Hospitals often overlook uncashed checks and do not report them as unclaimed property.
When a hospital issues a high volume of checks, uncashed checks are sometimes missed. Unclaimed property can become "buried" in your outstanding check report because:
- Your system reuses check numbers before a stale-dated check is reviewed and transferred to a liability account for reporting.
- Older checks may move from the top of the report to the middle, if your outstanding check report sorts by month and day but not by year.
To avoid this problem:
- Ensure that you review and research your outstanding checks regularly.
- Document your adjustments to remove aged outstanding checks.
- A check is likely to become unclaimed property if it remains outstanding for six months or more. Consider setting up a liability account to control and track such checks.
For proper aging, keep a listing of the check by payee, amount, and issue date, rather than the date removed from the bank account.
Hospitals do not report payroll timely (after one year) for unclaimed property purposes.
For payroll checks, the abandonment period is one year, rather than three years. Ensure payroll checks are tracked using this shorter timeframe.
If you use a payroll service, verify that the outside paying agency properly reports uncashed checks on your behalf.
Small amounts of patient credits are not reported as unclaimed property.
There is no minimum amount of unclaimed property that may be retained.
Small credit balances should be segregated and reported as unclaimed property after three years. Items under $50 may be reported to the Department in an aggregate to simplify reporting.
Unmatched cash receipts are not reconciled.
Because money may be received from several sources to pay a patient bill, occasionally payments cannot be matched to an amount owed. Such payments are often suspended in some manner.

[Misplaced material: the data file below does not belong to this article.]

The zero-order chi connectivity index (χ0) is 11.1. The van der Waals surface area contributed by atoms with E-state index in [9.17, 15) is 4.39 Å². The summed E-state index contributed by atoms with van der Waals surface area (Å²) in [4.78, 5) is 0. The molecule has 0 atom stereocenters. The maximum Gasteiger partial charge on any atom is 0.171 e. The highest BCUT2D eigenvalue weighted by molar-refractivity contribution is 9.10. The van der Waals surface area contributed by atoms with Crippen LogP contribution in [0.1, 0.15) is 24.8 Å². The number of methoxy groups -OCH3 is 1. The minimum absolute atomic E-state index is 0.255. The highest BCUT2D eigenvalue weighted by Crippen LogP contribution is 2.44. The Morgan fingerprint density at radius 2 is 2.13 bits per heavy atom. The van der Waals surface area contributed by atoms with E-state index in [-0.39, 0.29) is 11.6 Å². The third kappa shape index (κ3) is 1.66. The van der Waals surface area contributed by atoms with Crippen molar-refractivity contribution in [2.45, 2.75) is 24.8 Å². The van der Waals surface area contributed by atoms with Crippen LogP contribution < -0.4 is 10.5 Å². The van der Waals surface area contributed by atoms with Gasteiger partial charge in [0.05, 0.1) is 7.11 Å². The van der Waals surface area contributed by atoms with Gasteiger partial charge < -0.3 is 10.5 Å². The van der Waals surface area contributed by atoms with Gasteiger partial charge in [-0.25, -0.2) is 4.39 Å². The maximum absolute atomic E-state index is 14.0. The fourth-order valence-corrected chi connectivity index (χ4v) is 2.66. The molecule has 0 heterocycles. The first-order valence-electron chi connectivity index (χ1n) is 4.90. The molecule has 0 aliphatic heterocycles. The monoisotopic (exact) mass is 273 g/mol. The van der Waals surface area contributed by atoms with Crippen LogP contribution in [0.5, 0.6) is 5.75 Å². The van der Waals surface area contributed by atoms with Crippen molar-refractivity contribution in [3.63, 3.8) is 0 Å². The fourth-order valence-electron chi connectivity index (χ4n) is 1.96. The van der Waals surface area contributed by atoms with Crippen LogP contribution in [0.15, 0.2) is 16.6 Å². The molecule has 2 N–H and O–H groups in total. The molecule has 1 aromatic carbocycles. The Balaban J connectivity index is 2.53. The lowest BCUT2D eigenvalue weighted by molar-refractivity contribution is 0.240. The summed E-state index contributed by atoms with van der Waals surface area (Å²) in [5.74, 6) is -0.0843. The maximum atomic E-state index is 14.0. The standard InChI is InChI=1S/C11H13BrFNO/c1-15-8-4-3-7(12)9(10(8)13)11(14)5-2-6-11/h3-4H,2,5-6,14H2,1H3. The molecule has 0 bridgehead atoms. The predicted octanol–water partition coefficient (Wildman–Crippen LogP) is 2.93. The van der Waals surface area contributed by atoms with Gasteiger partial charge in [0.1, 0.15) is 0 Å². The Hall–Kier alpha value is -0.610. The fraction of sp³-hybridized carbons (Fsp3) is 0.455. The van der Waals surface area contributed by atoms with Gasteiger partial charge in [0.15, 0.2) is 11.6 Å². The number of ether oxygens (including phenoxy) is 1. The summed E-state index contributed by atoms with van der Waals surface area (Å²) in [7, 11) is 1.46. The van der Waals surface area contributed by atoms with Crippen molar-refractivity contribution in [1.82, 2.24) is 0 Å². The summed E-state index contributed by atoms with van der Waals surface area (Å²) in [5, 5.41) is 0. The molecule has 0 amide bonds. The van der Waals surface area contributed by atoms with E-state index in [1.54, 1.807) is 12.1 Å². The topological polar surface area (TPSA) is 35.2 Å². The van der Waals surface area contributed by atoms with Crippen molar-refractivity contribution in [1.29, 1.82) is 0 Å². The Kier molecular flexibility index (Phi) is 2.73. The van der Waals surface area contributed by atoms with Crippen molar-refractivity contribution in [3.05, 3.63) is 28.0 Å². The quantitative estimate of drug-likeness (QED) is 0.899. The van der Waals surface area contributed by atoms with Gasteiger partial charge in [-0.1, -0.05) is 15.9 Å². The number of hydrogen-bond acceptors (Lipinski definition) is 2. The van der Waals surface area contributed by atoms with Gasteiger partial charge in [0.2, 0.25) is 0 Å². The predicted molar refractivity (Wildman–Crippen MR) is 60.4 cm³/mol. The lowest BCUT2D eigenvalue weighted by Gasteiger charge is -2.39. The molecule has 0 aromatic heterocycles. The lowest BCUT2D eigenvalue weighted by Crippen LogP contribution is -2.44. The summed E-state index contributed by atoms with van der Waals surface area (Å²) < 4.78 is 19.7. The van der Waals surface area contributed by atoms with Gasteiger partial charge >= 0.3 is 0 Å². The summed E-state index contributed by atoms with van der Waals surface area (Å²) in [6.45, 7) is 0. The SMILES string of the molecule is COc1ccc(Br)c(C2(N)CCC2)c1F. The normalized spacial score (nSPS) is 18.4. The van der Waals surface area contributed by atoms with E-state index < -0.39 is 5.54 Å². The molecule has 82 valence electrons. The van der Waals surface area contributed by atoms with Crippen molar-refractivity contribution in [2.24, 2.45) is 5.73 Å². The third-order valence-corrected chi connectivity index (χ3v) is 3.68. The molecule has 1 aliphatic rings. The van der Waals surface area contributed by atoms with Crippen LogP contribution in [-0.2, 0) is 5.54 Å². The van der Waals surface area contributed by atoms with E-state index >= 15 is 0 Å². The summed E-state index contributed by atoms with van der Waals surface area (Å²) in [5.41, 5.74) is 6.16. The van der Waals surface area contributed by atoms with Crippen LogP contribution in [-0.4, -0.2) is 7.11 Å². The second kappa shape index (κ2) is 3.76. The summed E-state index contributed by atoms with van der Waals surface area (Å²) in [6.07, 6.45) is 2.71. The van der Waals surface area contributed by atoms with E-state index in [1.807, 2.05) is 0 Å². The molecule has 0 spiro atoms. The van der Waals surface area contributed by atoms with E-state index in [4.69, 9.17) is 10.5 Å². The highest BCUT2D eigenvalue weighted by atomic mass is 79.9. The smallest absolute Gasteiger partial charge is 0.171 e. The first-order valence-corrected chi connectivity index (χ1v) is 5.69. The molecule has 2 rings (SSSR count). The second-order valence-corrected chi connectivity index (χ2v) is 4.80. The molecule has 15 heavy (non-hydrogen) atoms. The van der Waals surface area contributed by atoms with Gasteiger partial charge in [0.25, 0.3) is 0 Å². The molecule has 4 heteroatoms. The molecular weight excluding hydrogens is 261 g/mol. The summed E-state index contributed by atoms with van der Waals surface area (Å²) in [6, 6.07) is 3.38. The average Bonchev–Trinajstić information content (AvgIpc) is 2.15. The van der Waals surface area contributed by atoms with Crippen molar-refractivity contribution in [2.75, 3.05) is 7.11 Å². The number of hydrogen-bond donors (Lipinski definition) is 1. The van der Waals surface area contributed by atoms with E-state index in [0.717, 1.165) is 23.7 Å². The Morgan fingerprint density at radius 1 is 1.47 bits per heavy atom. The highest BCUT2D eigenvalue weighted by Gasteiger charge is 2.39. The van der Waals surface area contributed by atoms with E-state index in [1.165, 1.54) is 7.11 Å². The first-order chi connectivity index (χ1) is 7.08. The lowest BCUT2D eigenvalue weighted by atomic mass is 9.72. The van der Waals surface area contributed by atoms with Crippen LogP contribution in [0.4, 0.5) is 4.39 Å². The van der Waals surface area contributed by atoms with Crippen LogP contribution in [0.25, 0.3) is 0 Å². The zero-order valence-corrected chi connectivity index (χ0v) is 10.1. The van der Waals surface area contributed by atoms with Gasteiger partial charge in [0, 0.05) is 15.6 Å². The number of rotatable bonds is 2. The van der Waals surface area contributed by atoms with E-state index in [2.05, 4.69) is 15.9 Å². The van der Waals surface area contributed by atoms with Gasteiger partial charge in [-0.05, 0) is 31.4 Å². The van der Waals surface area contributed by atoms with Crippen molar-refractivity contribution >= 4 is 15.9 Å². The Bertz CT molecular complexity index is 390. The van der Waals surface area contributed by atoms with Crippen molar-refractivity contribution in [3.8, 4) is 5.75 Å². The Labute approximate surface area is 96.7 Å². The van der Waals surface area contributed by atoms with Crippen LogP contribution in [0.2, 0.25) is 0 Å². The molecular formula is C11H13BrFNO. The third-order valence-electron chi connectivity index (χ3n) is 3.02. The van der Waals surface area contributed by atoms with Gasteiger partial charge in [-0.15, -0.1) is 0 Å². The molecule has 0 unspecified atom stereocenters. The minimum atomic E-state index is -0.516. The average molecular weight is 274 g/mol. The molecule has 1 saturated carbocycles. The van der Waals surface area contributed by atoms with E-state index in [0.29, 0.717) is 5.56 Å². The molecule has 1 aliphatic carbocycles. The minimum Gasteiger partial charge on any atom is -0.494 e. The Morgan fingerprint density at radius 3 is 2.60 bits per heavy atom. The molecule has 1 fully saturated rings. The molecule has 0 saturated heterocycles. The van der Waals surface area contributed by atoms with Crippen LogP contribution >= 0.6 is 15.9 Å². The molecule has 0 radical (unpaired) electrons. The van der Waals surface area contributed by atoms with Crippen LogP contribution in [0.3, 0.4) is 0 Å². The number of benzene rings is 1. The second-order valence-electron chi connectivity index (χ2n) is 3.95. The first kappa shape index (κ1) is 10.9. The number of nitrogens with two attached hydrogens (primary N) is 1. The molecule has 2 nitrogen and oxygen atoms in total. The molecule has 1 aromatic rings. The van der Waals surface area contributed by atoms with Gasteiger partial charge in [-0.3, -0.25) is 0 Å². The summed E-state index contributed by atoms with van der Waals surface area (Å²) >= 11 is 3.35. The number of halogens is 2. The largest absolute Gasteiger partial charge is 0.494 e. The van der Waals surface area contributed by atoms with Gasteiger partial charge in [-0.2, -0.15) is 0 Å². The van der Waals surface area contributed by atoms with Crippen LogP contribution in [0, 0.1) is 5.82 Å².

Review these suspended cash receipts regularly. Those that cannot be matched and are not returned to the issuer should be reported as unclaimed property.
Hospitals do not review to determine that unclaimed bonds or interest payments are properly reported.
Unclaimed matured bonds or any unclaimed interest or coupons related to bonds issued by hospitals must be reported after three years. This type of property is often handled by a paying agent, but the hospital is responsible to ensure it is reported as unclaimed property.
In some cases, the paying agent may have returned the unclaimed bond monies to the hospital. Hospitals should:
Research your historic debt service to determine a list of bond issues.
Contact your paying agent(s)* to determine if they report unclaimed bond monies for the hospital. Keep a copy of their response in your unclaimed property working file.
If they have not reported, obtain a list of any unclaimed bond monies and arrange the filing of an unclaimed property report.
Report any unclaimed bond monies you have received.
* The Bank of New York reports unclaimed local government bond monies if a Public Hospital District (PHD) requests it. Bond monies, if held by the PHD, are reportable two years after they become payable.
Public hospital districts fail to report unclaimed property properly.
Most property held by public hospital districts ("PHDs") is presumed abandoned after two years. The exception is uncashed payroll checks, which are presumed abandoned after one year.
PHDs must report all unclaimed property, but have the option of retaining some types of unclaimed property. Generally, PHDs may retain unclaimed property that is issued in check or warrant form.
See below for a list of property types and their specific reporting requirements.
PHDs must report and remit the following property types:
- Coupons and interest payments on bonds
- Unidentified and unclaimed matured bonds
- Unidentified and unmatched cash receipts
- Small patient credits (not in check form)
- Patient credits (not in check form)
PHDs must report and retain the following property types:
- Uncashed checks
After five years, PHDs may:
- Transfer remaining unclaimed funds to their general fund. However, retained funds must always be available to refund.
- Refer claimants of retained property to the local government to pursue their claim.
- Archive records for retained property.